Apple Season

by Bill Duesing

First broadcast on WSHU/WSUF-FM, October 10, 1997

It's apple season-the time of year when it's easy for almost everyone to see and taste the benefits of food produced nearby. This weekend, look for local apples at farmers' markets, roadside stands, cider mills, pick-your-own orchards, and some neighborhood markets. Fresh picked in nearby orchards, Macintoshes, Macouns, Cortlands, Baldwins, Northern Spies, Staymans, Winesaps and Ida Reds are all delicious. They have the wonderful firm texture and flavorful juiciness which distinguishes fruit grown close to home. Their patina, a faint milky bloom, says they are fresh.

Oh, I know. You can go down to the supermarket any day in any season and find some red, yellow and green apples. They come from such places as Chile, South Africa, New Zealand and even as close as California and Washington State. They're very shiny because most of them are coated with waxes and maybe fungicides, too. These apples always look better than they taste. This time of year, you may even find some local apples in the supermarket, but they soon pick up the flavor of their surroundings. There's no way around it, the closer you get to the tree, the better the apple tastes.

Apples get tired, sort of beaten up, if they travel too far, are roughly handled, or spend too much time in a plastic bag. Imagine if you were popped into a box with dozens of your kind, shipped 6,000 miles and then dumped out onto a supermarket shelf. You might be a little tired and beaten up too.

Compare one of those apples with a just-picked Connecticut one. You'll soon recognize the effect that long-distance shipping has on taste.

Apples are alive, respiring and carrying on other biological processes. (If you want proof of this, take the seeds out of an apple and plant them. After winter's cold, many of them will germinate.) Using an understanding of apples' breathing, local growers are able to keep them for more than three months with "controlled atmosphere" storage. This system seals apples in a cool, air-tight room, and then replaces most of the oxygen with inert nitrogen. Without much oxygen, apples' respiration slows down, and with it, their biological imperative to rot so their seeds can get to the soil.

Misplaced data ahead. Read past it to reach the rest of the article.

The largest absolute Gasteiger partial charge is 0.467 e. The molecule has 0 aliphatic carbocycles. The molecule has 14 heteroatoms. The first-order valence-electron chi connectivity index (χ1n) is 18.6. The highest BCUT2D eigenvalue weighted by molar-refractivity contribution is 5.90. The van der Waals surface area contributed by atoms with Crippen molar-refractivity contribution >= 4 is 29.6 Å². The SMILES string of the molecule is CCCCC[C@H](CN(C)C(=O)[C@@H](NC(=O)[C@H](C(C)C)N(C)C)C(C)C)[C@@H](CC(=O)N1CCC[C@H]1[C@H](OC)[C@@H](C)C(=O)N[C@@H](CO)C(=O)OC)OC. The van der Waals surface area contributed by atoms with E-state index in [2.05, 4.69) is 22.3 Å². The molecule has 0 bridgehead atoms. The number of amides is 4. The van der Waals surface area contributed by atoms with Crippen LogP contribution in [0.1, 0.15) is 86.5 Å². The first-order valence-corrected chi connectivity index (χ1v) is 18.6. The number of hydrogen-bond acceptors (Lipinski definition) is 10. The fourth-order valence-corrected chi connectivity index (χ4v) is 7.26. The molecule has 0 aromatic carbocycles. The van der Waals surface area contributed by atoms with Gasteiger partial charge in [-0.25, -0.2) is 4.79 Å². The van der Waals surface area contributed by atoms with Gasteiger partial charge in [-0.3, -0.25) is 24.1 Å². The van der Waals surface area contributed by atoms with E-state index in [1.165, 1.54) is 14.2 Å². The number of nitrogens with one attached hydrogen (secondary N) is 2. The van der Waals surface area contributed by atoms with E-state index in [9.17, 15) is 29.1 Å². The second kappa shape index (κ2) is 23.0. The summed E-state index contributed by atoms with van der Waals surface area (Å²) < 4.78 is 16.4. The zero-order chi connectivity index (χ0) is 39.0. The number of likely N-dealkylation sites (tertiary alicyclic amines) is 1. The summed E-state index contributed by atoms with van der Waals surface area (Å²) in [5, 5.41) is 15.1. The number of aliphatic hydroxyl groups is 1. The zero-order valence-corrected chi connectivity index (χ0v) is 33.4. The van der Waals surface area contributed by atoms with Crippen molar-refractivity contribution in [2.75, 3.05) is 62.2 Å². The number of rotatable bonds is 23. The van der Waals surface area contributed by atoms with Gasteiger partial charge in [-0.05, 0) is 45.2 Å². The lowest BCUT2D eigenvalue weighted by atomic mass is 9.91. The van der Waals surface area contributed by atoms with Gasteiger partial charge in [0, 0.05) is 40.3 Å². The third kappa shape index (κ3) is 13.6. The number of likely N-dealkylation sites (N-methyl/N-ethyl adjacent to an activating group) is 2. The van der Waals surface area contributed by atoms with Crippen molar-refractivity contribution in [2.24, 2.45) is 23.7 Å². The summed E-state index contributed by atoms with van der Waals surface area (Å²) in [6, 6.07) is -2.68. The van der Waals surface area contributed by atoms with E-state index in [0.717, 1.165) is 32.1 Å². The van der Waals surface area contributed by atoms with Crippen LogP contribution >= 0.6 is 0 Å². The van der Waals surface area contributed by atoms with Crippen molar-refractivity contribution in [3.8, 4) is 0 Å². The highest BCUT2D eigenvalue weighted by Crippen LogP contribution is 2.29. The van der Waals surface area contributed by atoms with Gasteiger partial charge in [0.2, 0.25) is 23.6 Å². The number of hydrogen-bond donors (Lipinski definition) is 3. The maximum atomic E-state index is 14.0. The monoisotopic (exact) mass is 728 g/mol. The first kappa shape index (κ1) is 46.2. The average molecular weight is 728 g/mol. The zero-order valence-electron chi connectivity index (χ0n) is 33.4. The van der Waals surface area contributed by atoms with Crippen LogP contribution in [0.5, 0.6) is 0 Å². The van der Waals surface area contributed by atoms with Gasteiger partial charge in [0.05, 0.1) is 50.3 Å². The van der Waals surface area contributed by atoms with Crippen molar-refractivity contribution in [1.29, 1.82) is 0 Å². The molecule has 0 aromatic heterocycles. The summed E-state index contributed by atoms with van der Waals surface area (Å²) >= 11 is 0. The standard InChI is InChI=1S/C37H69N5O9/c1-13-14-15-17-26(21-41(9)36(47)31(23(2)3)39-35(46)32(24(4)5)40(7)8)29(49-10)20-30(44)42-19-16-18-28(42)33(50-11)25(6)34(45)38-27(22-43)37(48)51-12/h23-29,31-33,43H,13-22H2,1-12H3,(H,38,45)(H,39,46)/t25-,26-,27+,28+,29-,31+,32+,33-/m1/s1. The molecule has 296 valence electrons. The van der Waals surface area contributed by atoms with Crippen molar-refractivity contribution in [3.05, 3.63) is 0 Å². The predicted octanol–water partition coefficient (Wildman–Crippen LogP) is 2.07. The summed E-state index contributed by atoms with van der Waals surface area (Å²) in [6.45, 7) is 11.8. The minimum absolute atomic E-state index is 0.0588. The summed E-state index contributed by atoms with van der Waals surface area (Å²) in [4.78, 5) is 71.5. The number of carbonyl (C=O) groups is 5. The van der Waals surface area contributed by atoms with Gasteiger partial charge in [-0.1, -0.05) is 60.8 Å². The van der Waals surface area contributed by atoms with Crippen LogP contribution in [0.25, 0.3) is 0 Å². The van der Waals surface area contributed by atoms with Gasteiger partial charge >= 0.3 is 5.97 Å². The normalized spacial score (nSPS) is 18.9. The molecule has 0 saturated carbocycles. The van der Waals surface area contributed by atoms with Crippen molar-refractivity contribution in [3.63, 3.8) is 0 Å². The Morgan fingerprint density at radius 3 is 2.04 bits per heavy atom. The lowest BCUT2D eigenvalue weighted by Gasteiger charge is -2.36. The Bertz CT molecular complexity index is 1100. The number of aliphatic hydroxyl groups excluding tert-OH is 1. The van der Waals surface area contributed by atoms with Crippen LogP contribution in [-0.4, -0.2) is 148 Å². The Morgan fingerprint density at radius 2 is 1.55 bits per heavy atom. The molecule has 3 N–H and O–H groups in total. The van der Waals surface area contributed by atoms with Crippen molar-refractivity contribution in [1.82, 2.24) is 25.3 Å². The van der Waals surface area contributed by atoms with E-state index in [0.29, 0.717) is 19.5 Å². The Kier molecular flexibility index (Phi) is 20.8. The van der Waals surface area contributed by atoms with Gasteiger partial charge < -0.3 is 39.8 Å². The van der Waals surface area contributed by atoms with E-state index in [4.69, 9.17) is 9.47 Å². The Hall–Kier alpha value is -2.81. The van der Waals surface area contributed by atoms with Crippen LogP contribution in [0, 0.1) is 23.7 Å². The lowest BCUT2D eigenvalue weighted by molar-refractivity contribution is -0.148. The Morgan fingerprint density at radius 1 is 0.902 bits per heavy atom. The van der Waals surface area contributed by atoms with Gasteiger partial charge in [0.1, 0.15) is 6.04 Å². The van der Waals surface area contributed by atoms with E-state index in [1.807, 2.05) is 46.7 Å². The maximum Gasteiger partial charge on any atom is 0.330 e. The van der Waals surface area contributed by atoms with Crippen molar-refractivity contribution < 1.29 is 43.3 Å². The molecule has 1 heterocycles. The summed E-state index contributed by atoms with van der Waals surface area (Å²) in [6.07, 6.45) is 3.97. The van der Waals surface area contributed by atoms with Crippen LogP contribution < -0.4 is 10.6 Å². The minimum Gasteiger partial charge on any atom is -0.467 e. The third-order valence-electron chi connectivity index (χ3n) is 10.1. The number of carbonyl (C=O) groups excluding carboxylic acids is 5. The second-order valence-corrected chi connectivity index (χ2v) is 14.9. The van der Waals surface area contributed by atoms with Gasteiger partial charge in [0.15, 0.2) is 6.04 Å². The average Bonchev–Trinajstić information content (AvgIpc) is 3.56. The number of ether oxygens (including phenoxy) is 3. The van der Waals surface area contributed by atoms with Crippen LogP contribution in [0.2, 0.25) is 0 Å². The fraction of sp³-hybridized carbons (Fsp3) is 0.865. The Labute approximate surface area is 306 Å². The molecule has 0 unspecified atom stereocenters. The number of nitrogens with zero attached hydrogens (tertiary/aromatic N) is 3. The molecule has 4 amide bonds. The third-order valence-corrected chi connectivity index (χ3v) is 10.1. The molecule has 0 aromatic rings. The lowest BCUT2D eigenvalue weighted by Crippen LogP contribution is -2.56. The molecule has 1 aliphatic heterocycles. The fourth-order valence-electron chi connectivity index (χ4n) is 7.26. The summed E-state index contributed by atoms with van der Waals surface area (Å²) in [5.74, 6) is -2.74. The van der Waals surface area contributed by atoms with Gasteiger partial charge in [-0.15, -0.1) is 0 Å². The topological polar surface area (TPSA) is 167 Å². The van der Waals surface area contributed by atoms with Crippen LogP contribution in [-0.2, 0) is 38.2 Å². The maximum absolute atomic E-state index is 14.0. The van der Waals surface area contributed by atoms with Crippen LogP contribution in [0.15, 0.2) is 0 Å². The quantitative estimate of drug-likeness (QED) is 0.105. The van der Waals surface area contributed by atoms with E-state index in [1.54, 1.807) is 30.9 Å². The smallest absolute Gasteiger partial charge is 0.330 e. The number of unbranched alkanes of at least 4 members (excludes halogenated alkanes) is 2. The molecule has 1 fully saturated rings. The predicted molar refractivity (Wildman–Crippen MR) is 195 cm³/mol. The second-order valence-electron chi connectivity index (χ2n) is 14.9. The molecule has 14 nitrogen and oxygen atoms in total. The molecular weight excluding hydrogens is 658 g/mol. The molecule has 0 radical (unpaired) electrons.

If we want to enjoy the pleasures of these fresh apples, we need to support local orchards, or grow our own. However, it's not so easy to grow a good crop of apples. Fungus diseases like scab, and insects such as plum curculio, oriental fruit moth, and apple maggot also find this fruit delicious.

Fortunately, a lot of progress is being made in reducing the chemicals needed to bring in a good crop. The University of Connecticut IPM (Integrated Pest Management) program helps orchardists to reduce the use of toxic sprays by monitoring insects and diseases carefully. The Agricultural Experiment Station in New Haven is testing hardy, pest-resistant varieties which will produce a good crop without using pesticides. Some of these varieties are ideal for the home gardener. At High Hill Orchard in Meriden, Wayne Young uses compost and rock powders in a long-term, soil-building program, and is experimenting with compost sprays to control apple-scab fungus.

Notice our double interest in reducing the use of toxic materials in agriculture. We would like our farmer neighbors to use fewer or no poisonous chemicals, and we'd like to eat fruit with fewer chemicals on it.

The Macoun is our favorite apple- a wonderful mix of tart and sweet flavors, firm and crunchy. It is usually available for a limited time, so eat them while you can. Wayne Young says his favorite variety is whichever one is "just ripe."

The Connecticut Department of Agriculture publishes a list of state apple orchards, and a listing of farmers' markets. To get these lists, send a stamped, self-addressed envelope to the attention of the Marketing Division, Department of Agriculture, State Office Building, Hartford, CT 06106.

There are two lessons to be learned with every bite of a local apple. First, local food tastes better. And second, in order to have local food, we need to have an ecological agriculture that we can live with.

This is Bill Duesing, Living on the Earth

This page and its contents are copyright © 1997 by WSHU-FM, Fairfield, CT, and by Bill Duesing.